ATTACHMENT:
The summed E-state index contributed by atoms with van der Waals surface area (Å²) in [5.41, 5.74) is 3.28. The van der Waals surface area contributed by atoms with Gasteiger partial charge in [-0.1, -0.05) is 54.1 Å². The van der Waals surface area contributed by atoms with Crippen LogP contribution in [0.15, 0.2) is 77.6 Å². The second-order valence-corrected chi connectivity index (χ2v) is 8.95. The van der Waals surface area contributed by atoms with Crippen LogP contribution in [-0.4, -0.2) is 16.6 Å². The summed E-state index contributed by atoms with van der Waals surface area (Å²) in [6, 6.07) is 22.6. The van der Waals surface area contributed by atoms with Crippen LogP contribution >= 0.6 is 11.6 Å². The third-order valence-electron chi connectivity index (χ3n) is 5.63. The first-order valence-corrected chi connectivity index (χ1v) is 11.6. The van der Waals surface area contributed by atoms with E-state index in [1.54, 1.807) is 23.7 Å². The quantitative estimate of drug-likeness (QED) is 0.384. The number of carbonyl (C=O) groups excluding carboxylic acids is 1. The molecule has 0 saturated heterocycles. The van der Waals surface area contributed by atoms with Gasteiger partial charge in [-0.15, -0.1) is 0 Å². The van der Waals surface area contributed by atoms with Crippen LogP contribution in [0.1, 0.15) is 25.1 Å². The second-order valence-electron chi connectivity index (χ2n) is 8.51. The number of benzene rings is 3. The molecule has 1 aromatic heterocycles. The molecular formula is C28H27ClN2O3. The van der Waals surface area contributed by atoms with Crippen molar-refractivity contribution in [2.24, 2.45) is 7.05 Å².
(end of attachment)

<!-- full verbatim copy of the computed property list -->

The summed E-state index contributed by atoms with van der Waals surface area (Å²) in [5.41, 5.74) is 3.28. The van der Waals surface area contributed by atoms with Gasteiger partial charge in [-0.1, -0.05) is 54.1 Å². The van der Waals surface area contributed by atoms with Crippen LogP contribution in [0.15, 0.2) is 77.6 Å². The second-order valence-corrected chi connectivity index (χ2v) is 8.95. The van der Waals surface area contributed by atoms with Crippen LogP contribution in [-0.4, -0.2) is 16.6 Å². The summed E-state index contributed by atoms with van der Waals surface area (Å²) in [6, 6.07) is 22.6. The van der Waals surface area contributed by atoms with Crippen LogP contribution >= 0.6 is 11.6 Å². The third-order valence-electron chi connectivity index (χ3n) is 5.63. The first-order valence-corrected chi connectivity index (χ1v) is 11.6. The van der Waals surface area contributed by atoms with E-state index in [1.54, 1.807) is 23.7 Å². The quantitative estimate of drug-likeness (QED) is 0.384. The number of carbonyl (C=O) groups excluding carboxylic acids is 1. The molecule has 0 saturated heterocycles. The van der Waals surface area contributed by atoms with Gasteiger partial charge in [-0.15, -0.1) is 0 Å². The van der Waals surface area contributed by atoms with Crippen LogP contribution in [0.1, 0.15) is 25.1 Å². The second-order valence-electron chi connectivity index (χ2n) is 8.51. The number of benzene rings is 3. The molecule has 1 aromatic heterocycles. The molecular formula is C28H27ClN2O3. The van der Waals surface area contributed by atoms with Crippen molar-refractivity contribution in [2.24, 2.45) is 7.05 Å².